where \(\mathrm{U}\) is the unitary matrix of transform from the basis \(\{w\}\) to the basis \(\{s\}\). According to Eqs. (11) and (16), in such a pure state the density matrix is diagonal in the \(\{w\}\) basis, \[w_{i j^{\prime}} \mid \text { in } w=\delta_{j, j^{\prime \prime}} \delta_{j^{\prime}, j^{\prime \prime}},\] but not in an arbitrary basis. Indeed, using the general rule (4.92), we get \[w_{i j^{\prime} \mid \text { ins }}=\sum_{l, l^{\prime}} U_{j l^{\prime}}^{\dagger} w_{l l^{\prime}} \text { in } w_{l j^{\prime}}=U_{i j^{\prime \prime}}^{\dagger} U_{j^{\prime \prime \prime}{ }^{\prime}}=U_{j^{\prime \prime} j}^{*} U_{j^{\prime \prime} \prime^{\prime}} .\] To make this result more transparent, let us denote the matrix elements \(U_{j^{\prime \prime} j} \equiv\left\langle w_{j}{ }^{\prime \prime} \mid s_{j}\right\rangle\) (which, for a fixed \(j\) ", depend on just one index \(j\) ) by \(\alpha_{j}\); then \[\left.w_{i j^{\prime}}\right|_{\text {in } s}=\alpha_{j}^{*} \alpha_{j^{\prime}},\] so that \(N^{2}\) elements of the whole \(N \times N\) matrix is determined by just one string of \(N c\)-numbers \(\alpha_{j}\). For example, for a two-level system \((N=2)\), \[\left.\mathrm{w}\right|_{\text {in } s}=\left(\begin{array}{ll} \alpha_{1} \alpha_{1}^{*} & \alpha_{2} \alpha_{1}^{*} \\ \alpha_{1} \alpha_{2}^{*} & \alpha_{2} \alpha_{2}^{*} \end{array}\right)\] We see that the off-diagonal terms are, colloquially, "as large as the diagonal ones", in the following sense: \[w_{12} w_{21}=w_{11} w_{22} .\] Since the diagonal terms have the sense of the probabilities \(W_{1,2}\) to find the system in the corresponding state, we may represent Eq. (20) in the form \[\left.\mathrm{w}\right|_{\text {pure state }}=\left(\begin{array}{cc} W_{1} & \left(W_{1} W_{2}\right)^{1 / 2} e^{i \varphi} \\ \left(W_{1} W_{2}\right)^{1 / 2} e^{-i \varphi} & W_{2} \end{array}\right) .\] The physical sense of the (real) constant \(\varphi\) is the phase shift between the coefficients in the linear superposition (17), which represents the pure state \(w_{j}\) " in the basis \(\left\{s_{1,2}\right\}\).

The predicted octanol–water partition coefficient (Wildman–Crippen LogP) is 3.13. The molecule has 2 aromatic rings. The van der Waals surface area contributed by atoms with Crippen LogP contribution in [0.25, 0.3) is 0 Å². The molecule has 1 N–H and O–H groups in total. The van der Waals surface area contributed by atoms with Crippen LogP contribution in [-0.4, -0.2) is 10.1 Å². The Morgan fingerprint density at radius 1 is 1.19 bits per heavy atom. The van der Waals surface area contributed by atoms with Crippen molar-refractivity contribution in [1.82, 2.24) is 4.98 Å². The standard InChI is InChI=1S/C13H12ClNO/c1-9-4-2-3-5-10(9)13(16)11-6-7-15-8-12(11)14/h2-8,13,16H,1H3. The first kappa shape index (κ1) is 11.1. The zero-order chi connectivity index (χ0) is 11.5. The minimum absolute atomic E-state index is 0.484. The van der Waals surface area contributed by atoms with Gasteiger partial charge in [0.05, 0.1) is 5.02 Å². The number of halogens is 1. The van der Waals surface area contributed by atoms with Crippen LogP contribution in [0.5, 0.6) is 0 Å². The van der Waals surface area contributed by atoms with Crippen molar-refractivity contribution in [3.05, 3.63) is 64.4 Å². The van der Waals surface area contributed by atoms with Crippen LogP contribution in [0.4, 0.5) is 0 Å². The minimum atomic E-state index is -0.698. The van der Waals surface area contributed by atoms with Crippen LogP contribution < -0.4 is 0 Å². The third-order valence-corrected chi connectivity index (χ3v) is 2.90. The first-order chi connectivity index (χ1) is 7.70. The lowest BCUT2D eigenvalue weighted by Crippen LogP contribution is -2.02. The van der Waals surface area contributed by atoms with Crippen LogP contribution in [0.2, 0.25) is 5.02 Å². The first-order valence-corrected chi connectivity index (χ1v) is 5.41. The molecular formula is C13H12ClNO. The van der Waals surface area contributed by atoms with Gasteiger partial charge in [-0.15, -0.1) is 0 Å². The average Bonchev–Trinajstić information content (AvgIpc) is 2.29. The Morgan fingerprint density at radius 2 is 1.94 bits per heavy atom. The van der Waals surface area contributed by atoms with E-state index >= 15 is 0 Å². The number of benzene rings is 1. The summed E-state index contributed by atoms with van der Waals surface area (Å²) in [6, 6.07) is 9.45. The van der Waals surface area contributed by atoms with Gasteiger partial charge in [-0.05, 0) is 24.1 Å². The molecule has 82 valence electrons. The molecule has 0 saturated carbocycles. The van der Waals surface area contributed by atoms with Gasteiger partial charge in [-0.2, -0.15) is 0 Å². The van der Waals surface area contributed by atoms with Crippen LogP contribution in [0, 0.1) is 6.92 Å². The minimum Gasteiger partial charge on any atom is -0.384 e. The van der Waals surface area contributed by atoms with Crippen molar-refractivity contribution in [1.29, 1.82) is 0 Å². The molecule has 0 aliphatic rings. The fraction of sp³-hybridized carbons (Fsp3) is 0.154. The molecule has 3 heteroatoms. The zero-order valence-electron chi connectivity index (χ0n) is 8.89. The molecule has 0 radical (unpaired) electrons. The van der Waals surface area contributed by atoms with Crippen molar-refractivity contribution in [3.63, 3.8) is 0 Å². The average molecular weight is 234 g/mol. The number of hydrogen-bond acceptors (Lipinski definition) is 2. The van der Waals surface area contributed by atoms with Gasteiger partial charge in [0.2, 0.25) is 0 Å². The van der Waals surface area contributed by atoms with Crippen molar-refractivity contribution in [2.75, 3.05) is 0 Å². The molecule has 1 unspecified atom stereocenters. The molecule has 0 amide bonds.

Now let us consider a different statistical ensemble of two-level systems, that includes the member states identical in all aspects (including similar probabilities \(W_{1,2}\) in the same basis \(s_{1,2}\) ), besides that the phase shifts \(\varphi\) are random, with the phase probability uniformly distributed over the trigonometric circle. Then the ensemble averaging is equivalent to the averaging over \(\varphi\) from 0 to \(2 \pi,^{8}\) which kills the off-diagonal terms of the density matrix (22), so that the matrix becomes diagonal: \[\left.\mathrm{w}\right|_{\text {classical mixture }}=\left(\begin{array}{cc} W_{1} & 0 \\ 0 & W_{2} \end{array}\right) \text {. }\] The mixed statistical ensemble with the density matrix diagonal in the stationary state basis is called the classical mixture and represents the limit opposite to the pure (coherent) state.After this example, the reader should not be much shocked by the main claim \(^{9}\) of statistical mechanics that any large ensemble of similar systems in thermodynamic (or "thermal") equilibrium is exactly such a classical mixture. Moreover, for systems in the thermal equilibrium with a much larger environment of a fixed temperature \(T\) (such an environment is usually called a heat bath) the statistical physics gives a very simple expression, called the Gibbs distribution, for the probabilities \(W_{n}:^{10}\) \[W_{n}=\frac{1}{Z} \exp \left\{-\frac{E_{n}}{k_{\mathrm{B}} T}\right\}, \quad \text { with } Z \equiv \sum_{n} \exp \left\{-\frac{E_{n}}{k_{\mathrm{B}} T}\right\}\] where \(E_{n}\) is the eigenenergy of the corresponding stationary state, and the normalization coefficient \(Z\) is called the statistical sum.